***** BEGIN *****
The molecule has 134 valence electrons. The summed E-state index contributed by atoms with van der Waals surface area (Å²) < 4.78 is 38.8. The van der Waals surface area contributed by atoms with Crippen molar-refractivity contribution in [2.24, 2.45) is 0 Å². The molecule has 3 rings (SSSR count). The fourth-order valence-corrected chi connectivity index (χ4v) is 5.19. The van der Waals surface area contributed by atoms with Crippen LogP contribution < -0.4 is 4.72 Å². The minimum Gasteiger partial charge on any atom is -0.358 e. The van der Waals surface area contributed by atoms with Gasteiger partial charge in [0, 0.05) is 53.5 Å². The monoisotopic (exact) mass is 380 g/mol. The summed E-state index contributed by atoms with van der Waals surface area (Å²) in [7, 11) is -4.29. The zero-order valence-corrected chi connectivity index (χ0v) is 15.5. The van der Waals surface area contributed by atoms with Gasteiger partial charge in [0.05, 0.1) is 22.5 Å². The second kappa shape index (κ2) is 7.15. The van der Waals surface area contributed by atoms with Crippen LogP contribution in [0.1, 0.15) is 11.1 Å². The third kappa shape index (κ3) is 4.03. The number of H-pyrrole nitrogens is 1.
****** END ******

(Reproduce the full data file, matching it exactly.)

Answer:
The molecule has 134 valence electrons. The summed E-state index contributed by atoms with van der Waals surface area (Å²) < 4.78 is 38.8. The van der Waals surface area contributed by atoms with Crippen molar-refractivity contribution in [2.24, 2.45) is 0 Å². The molecule has 3 rings (SSSR count). The fourth-order valence-corrected chi connectivity index (χ4v) is 5.19. The van der Waals surface area contributed by atoms with Crippen LogP contribution < -0.4 is 4.72 Å². The minimum Gasteiger partial charge on any atom is -0.358 e. The van der Waals surface area contributed by atoms with Gasteiger partial charge in [0, 0.05) is 53.5 Å². The monoisotopic (exact) mass is 380 g/mol. The summed E-state index contributed by atoms with van der Waals surface area (Å²) in [7, 11) is -4.29. The zero-order valence-corrected chi connectivity index (χ0v) is 15.5. The van der Waals surface area contributed by atoms with Gasteiger partial charge in [0.05, 0.1) is 22.5 Å². The second kappa shape index (κ2) is 7.15. The van der Waals surface area contributed by atoms with Crippen LogP contribution in [0.1, 0.15) is 11.1 Å². The third kappa shape index (κ3) is 4.03. The number of H-pyrrole nitrogens is 1.